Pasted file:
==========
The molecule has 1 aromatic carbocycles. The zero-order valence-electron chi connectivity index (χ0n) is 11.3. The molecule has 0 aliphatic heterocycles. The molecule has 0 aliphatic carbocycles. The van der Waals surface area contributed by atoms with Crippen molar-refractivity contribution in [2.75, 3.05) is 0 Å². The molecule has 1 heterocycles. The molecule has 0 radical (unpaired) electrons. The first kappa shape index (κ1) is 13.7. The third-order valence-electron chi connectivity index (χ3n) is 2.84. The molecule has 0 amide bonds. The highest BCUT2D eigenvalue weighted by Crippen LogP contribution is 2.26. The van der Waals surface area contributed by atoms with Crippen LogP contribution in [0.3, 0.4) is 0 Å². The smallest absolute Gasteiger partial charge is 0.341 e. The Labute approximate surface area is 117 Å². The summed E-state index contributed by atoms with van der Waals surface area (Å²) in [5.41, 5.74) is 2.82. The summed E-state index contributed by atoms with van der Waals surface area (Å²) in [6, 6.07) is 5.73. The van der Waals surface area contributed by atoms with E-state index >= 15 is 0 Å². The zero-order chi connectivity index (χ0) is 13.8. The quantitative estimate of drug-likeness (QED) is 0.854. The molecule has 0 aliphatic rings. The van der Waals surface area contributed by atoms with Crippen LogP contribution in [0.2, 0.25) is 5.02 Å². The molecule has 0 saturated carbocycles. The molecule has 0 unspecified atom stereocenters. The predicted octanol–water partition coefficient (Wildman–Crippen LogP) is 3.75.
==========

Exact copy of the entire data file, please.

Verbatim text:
The molecule has 1 aromatic carbocycles. The zero-order valence-electron chi connectivity index (χ0n) is 11.3. The molecule has 0 aliphatic heterocycles. The molecule has 0 aliphatic carbocycles. The van der Waals surface area contributed by atoms with Crippen molar-refractivity contribution in [2.75, 3.05) is 0 Å². The molecule has 1 heterocycles. The molecule has 0 radical (unpaired) electrons. The first kappa shape index (κ1) is 13.7. The third-order valence-electron chi connectivity index (χ3n) is 2.84. The molecule has 0 amide bonds. The highest BCUT2D eigenvalue weighted by Crippen LogP contribution is 2.26. The van der Waals surface area contributed by atoms with Crippen LogP contribution in [0.3, 0.4) is 0 Å². The smallest absolute Gasteiger partial charge is 0.341 e. The Labute approximate surface area is 117 Å². The summed E-state index contributed by atoms with van der Waals surface area (Å²) in [5.41, 5.74) is 2.82. The summed E-state index contributed by atoms with van der Waals surface area (Å²) in [6, 6.07) is 5.73. The van der Waals surface area contributed by atoms with E-state index >= 15 is 0 Å². The zero-order chi connectivity index (χ0) is 13.8. The quantitative estimate of drug-likeness (QED) is 0.854. The molecule has 0 aliphatic rings. The van der Waals surface area contributed by atoms with Crippen LogP contribution in [0.2, 0.25) is 5.02 Å². The molecule has 0 saturated carbocycles. The molecule has 0 unspecified atom stereocenters. The predicted octanol–water partition coefficient (Wildman–Crippen LogP) is 3.75.